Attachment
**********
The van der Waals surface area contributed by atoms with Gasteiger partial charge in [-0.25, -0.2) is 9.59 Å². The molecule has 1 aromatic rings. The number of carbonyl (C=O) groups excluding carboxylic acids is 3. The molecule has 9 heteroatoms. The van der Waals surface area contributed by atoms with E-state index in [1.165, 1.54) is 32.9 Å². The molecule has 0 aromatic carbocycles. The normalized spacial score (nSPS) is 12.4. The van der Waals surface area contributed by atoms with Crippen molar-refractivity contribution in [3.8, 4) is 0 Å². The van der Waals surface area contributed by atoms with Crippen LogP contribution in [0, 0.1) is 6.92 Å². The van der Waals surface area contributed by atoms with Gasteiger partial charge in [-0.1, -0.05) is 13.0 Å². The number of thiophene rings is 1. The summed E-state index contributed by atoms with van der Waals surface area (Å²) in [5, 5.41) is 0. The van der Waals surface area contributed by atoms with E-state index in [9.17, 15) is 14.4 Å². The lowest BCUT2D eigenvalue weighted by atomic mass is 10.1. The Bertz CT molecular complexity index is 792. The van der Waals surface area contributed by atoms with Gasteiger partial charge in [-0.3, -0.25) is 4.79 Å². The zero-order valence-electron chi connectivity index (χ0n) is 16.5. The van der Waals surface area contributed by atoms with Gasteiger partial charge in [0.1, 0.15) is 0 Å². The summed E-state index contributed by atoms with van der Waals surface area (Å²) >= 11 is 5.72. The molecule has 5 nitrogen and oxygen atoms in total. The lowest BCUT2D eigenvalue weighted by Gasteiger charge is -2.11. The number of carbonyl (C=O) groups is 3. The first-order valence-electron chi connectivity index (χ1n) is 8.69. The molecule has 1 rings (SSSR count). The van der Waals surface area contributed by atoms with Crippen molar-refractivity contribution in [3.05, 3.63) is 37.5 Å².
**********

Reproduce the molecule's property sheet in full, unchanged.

The van der Waals surface area contributed by atoms with Gasteiger partial charge in [-0.25, -0.2) is 9.59 Å². The molecule has 1 aromatic rings. The number of carbonyl (C=O) groups excluding carboxylic acids is 3. The molecule has 9 heteroatoms. The van der Waals surface area contributed by atoms with E-state index in [1.165, 1.54) is 32.9 Å². The molecule has 0 aromatic carbocycles. The normalized spacial score (nSPS) is 12.4. The van der Waals surface area contributed by atoms with Crippen molar-refractivity contribution in [3.8, 4) is 0 Å². The van der Waals surface area contributed by atoms with Crippen LogP contribution in [0, 0.1) is 6.92 Å². The van der Waals surface area contributed by atoms with Gasteiger partial charge in [-0.1, -0.05) is 13.0 Å². The number of thiophene rings is 1. The summed E-state index contributed by atoms with van der Waals surface area (Å²) in [5, 5.41) is 0. The van der Waals surface area contributed by atoms with E-state index in [9.17, 15) is 14.4 Å². The lowest BCUT2D eigenvalue weighted by atomic mass is 10.1. The Bertz CT molecular complexity index is 792. The van der Waals surface area contributed by atoms with Gasteiger partial charge in [-0.3, -0.25) is 4.79 Å². The zero-order valence-electron chi connectivity index (χ0n) is 16.5. The van der Waals surface area contributed by atoms with Gasteiger partial charge in [0.1, 0.15) is 0 Å². The summed E-state index contributed by atoms with van der Waals surface area (Å²) >= 11 is 5.72. The molecule has 5 nitrogen and oxygen atoms in total. The lowest BCUT2D eigenvalue weighted by Gasteiger charge is -2.11. The number of carbonyl (C=O) groups is 3. The first-order valence-electron chi connectivity index (χ1n) is 8.69. The molecule has 1 rings (SSSR count). The van der Waals surface area contributed by atoms with Crippen molar-refractivity contribution in [3.05, 3.63) is 37.5 Å².